Not only do I see these dancers twitch though entire performances, I also see the heads nodding and shaking in agreement or disagreement with particular choices in staging or interpretation. My own daughters also grab my hand and squeeze it, or nudge my knee with theirs when they find something particularly outrageous. For the uninitiated, I think ballet can be somewhat like listening to singing in a language we do not understand. It can still be quite enjoyable, sometimes more so or in different ways than when we actually understand the words. I am reminded here of worshippers who, though they understood only a word or two, preferred to attend Mass in Latin. Certain opera fans also come to mind.

Wonderful analogy, 2dds. It's interesting to compare your observations -- based on young dancers in training -- to what 4mrdncr and Ray experience as former professional dancers.

I am assuming that you all do not go TO the theater with an "ideal performance" clearly in your mind -- but that your reactions occur spontaneously as your eye and mind register what is happening on stage. I can see that this can be frustrating. But it must also be rather thrilling -- and very, very emotional. :off topic: :smilie_mondieu: :helpsmilie: :mad: :shake:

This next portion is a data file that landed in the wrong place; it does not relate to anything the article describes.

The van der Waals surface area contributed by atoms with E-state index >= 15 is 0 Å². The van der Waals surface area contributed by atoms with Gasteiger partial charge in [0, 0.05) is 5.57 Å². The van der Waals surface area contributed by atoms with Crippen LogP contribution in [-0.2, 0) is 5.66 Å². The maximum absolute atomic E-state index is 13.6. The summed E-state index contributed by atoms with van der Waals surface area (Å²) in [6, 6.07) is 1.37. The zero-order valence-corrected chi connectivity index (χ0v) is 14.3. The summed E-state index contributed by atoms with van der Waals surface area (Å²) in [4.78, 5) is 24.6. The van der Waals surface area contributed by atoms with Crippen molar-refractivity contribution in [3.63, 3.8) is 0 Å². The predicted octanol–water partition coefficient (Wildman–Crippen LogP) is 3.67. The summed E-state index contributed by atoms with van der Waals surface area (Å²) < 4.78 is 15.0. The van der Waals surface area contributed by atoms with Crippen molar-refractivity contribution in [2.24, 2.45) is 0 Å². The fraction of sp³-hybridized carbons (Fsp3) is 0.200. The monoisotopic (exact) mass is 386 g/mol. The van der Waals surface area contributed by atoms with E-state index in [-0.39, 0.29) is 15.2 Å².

#36 dirac

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Posted 29 May 2007 - 03:43 PM

I've also never seen a really great performance of Les Sylphides--especially not at ABT, where they must pass out Sominex to the cast and conductor before every performance. (Those of us in the audience don't need it.)


I feel the same way, although generational change may play a role here, too. The Sylphides excerpt in the movie "Ballets Russes" with Toumanova, Riabouchinska, and Baronova is infuriatingly brief, but it's magical enough to suggest what once was.

#37 canbelto

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Posted 30 May 2007 - 08:58 AM

Although I've seen this ballet plenty of times, and performed very well, in my mind, I'd like to imagine Nijinsky and Karsavina in Spectre a la Rose and that mental picture is better for me than any modern performance I've seen. I imagine Nijinsky's legendary elevation and his huge leap out of the window, and his partnership with impossibly beautiful Karsavina.